During the oil boom of the late-1970s, many of the newly rich young men in Kuwait became interested in the stock market.
They witnessed a bear market in the late-1970s which was more or less thwarted by the government, who stepped in to become a big buyer. So when money moved into the market in 1980 it took off as people assumed they would be bailed out if anything went awry yet again. Investors took this as a sign that risk was off the table and an implicit government put would save them from losses.
The Kuwait market only featured a few dozen companies at the time so over-the-counter stocks that traded on an unofficial market became a hotbed for speculation.
Traffic in the city was so bad people began making trades from their car phones while stuck in gridlock.1 Everyone had nothing else to do during Ramadan so they ramped up their trading for entertainment purposes.
Their form of margin debt was using post-dated checks, which were accepted like cash. As stocks jumped 50% to 100% in a month people rushed to buy more with money they didn’t have yet by using a check with a future date scribbled in. As long as they sold the stock for a profit they could eventually come up with the money. At times these checks were written for amounts that were double or triple the current share price of the stocks they were betting on.
Fund of funds sprung up to invest in companies that invested in other companies. Only half the companies on the off-market exchange bothered publishing annual reports. It didn’t matter. The entire market grew from $5 billion to $100 billion by 1981.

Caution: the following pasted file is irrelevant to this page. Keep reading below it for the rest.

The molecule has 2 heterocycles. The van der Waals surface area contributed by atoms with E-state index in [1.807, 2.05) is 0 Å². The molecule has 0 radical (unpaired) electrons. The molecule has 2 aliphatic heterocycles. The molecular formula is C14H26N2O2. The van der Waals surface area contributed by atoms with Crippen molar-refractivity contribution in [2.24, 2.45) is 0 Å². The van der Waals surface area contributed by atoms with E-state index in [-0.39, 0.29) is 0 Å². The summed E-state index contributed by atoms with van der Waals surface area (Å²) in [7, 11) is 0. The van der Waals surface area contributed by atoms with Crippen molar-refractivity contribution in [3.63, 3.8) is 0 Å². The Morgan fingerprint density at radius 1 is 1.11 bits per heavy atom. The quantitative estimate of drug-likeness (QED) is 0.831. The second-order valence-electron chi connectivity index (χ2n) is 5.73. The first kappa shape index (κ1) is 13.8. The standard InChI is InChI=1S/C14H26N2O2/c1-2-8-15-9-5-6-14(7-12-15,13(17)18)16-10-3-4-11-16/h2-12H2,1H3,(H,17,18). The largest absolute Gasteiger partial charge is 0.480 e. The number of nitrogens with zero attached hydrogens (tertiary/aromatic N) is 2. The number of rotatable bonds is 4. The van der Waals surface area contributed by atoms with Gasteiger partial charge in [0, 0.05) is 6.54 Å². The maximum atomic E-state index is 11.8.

According to John Train, Kuwaitis at the time had the following attitude when it came to Westerners who wagged their finger at this speculative boom: “You think of our market in terms of your own. But things are different here. Our government can’t permit a collapse. Why tie up your money in something dumb like Standard Oil of Indiana when here you can make 30 percent a year?”
Things weren’t different there.
A glut of oil, a new finance minister who wanted no part of propping up insanely high share prices and a number of insufficiently funded post-dated checks were the pinprick in the Kuwait stock market bubble. The worthless checks amounted to $90 billion.
The stock market tumbled hard. One of the most popular positions was down 98% from the peak.
Earlier this month, a front-page editorial in a Chinese state-owned newspaper urged citizens to buy stocks under the premise of a “healthy bull market.”
They listened. The market rose 6% the next day.
Stocks in China have been on fire lately, rising nearly 20% since the start of June:
Over the course of the year, China is one of the best-performing markets in the world:
There are a number of potential reasons for this rise. It’s hard to believe the exact numbers coming out of China about the virus but they have certainly taken more extreme measures to stamp out Covid among their citizens.
Chinese stocks are also doing so much better than other markets because they didn’t fall nearly as much during the bear market:
As they have shown, if the authorities in China want a stock market rally they can probably snap their fingers and get a stock market rally. One was already underway but it doesn’t hurt that they are pushing this narrative on the investing public.
A similar dynamic played out in 2015 that eventually led to a nasty bear market.
China’s markets are larger and more mature than Kuwait’s in the 1980s but they are still more or less full of retail traders and investors. Sprinkle in a nudge or two from the higher-ups in the Chinese government and that’s a recipe for a bull market.
Starting bull markets is the easy part. Preventing bear markets is where the difficulty resides when trying to push markets around.
Famous Financial Fiascos
1Remember those car phones back in the day that came in those huge bags? The Robinhood of its day.